The Tower by visual artist Jesse Jones is an enthralling film installation with live performance. It is part of The Magdalene Series, curated by Maolíosa Boyle which commissioned five women artists Amanda Coogan, Alice Maher, Rachel Fallon, Jesse Jones and Grace Dyas to create work engaging with myth and the legacy of the multi-faceted figure of Mary Magdalene and the second part of Jones’s trilogy that commenced with Tremble, Tremble (2017), her work commissioned for the Irish Pavilion at the 57th Venice Biennale. With stunning performances from Olwen Fouéré, Naomi Moonveld-Nkosi and an enchanting choir of young women, coupled with choreography by Junk Ensemble, Rua Red artists in residence, The Tower invites us to consider the figure of the heretic and the mystic, while contemplating the mysteries of the feminine divine alongside these female visionaries.
Entering The Tower, I struggled to orient my body to the disconcertingly dark space. It was cold and silent, as if I stumbled upon a grotto or a cave of mysteries. The work takes its inspiration from Mary Magdalene’s humble life as a hermit after the death of Jesus Christ. After witnessing the resurrection, Mary Magdalene, her sister Martha, brother Lazarus and other Christians fleeing from persecution were set adrift in a rudderless boat. The refugees eventually landed on the shores of Southern France, where Mary Magdalene supposedly evangelized Provence. The sacred sanctuary of Sainte-Baume, also known as Mary Magdalene’s cave, is thought to be site where she lived out the rest of her days, devoting herself to the divine mysteries. When images appeared in The Tower, it was almost as if I was having visions. In the Middle Ages, women were prohibited from reading and interpreting Christian scriptures or spiritual doctrines and thus considered to have a different relationship to God. The women cloistered in The Tower were reminiscent of Beguines, 13th century communities of religious women, from all social classes, who lived together but did not answer to patriarchal, clerical oversight. Amongst them were mystics who communicated with the divine and transcended the limits of ordinary knowledge, achieving a state of spiritual ecstasy.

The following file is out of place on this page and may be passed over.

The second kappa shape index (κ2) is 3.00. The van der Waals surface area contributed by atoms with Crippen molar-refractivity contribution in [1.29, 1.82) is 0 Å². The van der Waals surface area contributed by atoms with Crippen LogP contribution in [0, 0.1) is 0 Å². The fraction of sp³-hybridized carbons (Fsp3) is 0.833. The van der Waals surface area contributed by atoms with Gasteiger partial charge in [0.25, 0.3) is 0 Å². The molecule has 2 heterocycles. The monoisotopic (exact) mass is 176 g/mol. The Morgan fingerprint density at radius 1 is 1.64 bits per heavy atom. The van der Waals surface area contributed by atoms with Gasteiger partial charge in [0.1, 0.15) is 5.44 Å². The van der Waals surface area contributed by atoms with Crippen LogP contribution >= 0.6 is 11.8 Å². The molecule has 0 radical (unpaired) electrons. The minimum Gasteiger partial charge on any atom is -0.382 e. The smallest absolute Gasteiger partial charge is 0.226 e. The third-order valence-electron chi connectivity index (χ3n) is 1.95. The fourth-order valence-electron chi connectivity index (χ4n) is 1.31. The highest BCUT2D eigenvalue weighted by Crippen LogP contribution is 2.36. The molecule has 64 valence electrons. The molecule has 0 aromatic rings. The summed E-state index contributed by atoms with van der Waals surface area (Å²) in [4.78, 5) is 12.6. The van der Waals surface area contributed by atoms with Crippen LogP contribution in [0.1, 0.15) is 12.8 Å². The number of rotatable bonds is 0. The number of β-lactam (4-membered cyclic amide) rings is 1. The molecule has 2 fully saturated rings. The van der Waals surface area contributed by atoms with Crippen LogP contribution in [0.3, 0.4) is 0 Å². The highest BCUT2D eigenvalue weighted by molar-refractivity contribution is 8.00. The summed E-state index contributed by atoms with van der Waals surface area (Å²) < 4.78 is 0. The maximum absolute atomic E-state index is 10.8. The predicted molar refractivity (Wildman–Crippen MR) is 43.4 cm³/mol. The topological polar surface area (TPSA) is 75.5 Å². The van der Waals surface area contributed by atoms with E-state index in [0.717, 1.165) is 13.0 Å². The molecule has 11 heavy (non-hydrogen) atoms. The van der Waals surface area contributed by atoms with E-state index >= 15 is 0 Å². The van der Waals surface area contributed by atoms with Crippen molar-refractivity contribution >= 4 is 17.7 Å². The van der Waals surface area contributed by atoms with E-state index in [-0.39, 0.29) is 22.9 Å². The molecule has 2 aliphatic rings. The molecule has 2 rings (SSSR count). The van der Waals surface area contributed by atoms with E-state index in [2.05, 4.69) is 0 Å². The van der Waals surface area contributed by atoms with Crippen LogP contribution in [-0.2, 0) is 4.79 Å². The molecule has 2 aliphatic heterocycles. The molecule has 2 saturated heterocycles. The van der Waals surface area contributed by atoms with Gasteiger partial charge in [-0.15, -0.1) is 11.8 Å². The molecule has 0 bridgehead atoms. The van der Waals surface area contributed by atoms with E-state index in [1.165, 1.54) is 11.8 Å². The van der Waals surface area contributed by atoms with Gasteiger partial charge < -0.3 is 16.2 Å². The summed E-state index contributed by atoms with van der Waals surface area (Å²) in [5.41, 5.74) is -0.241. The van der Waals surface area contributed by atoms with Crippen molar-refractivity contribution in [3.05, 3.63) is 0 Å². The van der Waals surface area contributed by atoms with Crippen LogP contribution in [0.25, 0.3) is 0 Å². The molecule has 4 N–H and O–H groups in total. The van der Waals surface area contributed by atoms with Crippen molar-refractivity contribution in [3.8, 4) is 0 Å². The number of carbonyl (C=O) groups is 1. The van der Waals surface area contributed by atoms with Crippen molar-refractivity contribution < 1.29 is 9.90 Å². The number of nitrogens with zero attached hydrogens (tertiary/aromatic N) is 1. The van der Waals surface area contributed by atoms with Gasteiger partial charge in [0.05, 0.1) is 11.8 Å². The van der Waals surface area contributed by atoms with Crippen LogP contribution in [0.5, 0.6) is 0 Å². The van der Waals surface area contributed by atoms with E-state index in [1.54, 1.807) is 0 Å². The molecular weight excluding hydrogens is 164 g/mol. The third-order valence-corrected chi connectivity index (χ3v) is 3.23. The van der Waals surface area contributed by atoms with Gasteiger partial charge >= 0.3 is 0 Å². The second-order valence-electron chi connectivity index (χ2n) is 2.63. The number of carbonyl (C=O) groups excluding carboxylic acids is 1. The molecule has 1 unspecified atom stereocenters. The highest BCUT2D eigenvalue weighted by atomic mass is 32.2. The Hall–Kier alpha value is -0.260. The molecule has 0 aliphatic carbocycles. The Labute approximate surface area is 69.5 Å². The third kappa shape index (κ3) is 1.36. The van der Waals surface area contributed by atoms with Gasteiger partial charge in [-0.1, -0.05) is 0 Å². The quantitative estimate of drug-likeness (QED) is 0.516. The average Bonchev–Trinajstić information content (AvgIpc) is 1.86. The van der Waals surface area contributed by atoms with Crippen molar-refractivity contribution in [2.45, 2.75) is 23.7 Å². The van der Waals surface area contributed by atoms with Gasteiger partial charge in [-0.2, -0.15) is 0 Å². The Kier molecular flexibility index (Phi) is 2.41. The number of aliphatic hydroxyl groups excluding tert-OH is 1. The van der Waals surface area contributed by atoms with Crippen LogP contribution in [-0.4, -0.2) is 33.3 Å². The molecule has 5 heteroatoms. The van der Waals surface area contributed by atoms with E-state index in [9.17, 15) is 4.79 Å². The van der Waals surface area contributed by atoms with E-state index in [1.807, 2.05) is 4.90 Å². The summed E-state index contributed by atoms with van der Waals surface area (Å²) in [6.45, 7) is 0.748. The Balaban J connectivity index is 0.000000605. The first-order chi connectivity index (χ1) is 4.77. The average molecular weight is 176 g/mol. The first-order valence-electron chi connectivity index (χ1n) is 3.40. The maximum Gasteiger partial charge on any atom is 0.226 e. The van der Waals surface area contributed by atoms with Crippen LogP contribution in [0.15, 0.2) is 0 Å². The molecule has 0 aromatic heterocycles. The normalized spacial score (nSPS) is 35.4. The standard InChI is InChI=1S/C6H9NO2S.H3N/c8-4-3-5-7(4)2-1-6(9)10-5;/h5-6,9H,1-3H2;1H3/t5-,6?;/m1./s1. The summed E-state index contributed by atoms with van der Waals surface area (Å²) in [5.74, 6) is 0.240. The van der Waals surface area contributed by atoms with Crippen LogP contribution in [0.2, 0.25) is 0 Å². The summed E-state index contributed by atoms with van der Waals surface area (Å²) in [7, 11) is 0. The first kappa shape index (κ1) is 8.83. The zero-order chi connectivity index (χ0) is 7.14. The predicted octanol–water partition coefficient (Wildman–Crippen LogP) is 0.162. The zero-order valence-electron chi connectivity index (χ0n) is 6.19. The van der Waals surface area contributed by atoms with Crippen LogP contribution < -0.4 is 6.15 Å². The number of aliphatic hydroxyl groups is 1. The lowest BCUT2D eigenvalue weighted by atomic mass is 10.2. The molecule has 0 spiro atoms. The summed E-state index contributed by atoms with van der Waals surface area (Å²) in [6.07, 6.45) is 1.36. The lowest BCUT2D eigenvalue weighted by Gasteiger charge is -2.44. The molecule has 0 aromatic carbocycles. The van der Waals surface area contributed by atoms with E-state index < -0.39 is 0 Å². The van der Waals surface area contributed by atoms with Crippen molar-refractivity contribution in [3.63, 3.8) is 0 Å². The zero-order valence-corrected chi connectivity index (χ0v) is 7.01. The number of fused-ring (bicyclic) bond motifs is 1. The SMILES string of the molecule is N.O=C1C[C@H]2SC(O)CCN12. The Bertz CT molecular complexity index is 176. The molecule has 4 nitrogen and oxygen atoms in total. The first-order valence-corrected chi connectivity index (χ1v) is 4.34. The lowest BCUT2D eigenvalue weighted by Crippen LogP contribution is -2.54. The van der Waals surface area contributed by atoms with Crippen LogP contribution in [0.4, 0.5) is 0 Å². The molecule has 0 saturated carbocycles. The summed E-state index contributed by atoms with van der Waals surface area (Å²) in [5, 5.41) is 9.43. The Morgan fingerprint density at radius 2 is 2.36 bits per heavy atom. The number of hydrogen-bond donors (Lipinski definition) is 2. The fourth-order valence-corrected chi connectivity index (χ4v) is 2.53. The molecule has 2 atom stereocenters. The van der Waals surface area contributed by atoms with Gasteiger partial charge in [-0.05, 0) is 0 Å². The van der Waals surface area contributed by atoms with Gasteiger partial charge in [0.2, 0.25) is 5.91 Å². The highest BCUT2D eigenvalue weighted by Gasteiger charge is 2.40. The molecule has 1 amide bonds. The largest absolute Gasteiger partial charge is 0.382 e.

Jones, Fouéré and Moonveld-Nkosi selected passages from noted mystics Mechthild of Magdeburg, Marguerite Porete and Hildegard of Bingen. The radical writings of these women challenged accepted ecclesiastical authority and are woven in throughout The Tower. Mechthild’s claims of theological insight and criticisms of the church led to her books to be burned, while Porete was burned at the stake for heresy for her work The Simple Mirror of Souls (c.1290). Hildegard composed poetry and music, wrote medical texts, and practiced holistic healing. Her mystical visions proposed a concept of feminine divine wisdom. Unlike the other two mystics, Hildegard was not regarded as a heretic, though she sought to hold church authorities to account for spiritual abuses. In The Tower, an image of Hildegard receiving her divine visions briefly revealed itself before disappearing back into the darkness. There is an interplay interplay between light and dark throughout the installation. The absence of colour, the cool monochromatic tones and the crisp cinematography, together the large vertical screens and live performance elements focus one on other sensory perceptions. At one point, I experienced a jarring, spinning sensation that threw off my internal equilibrium, leading me to question the relationship of my body to the work.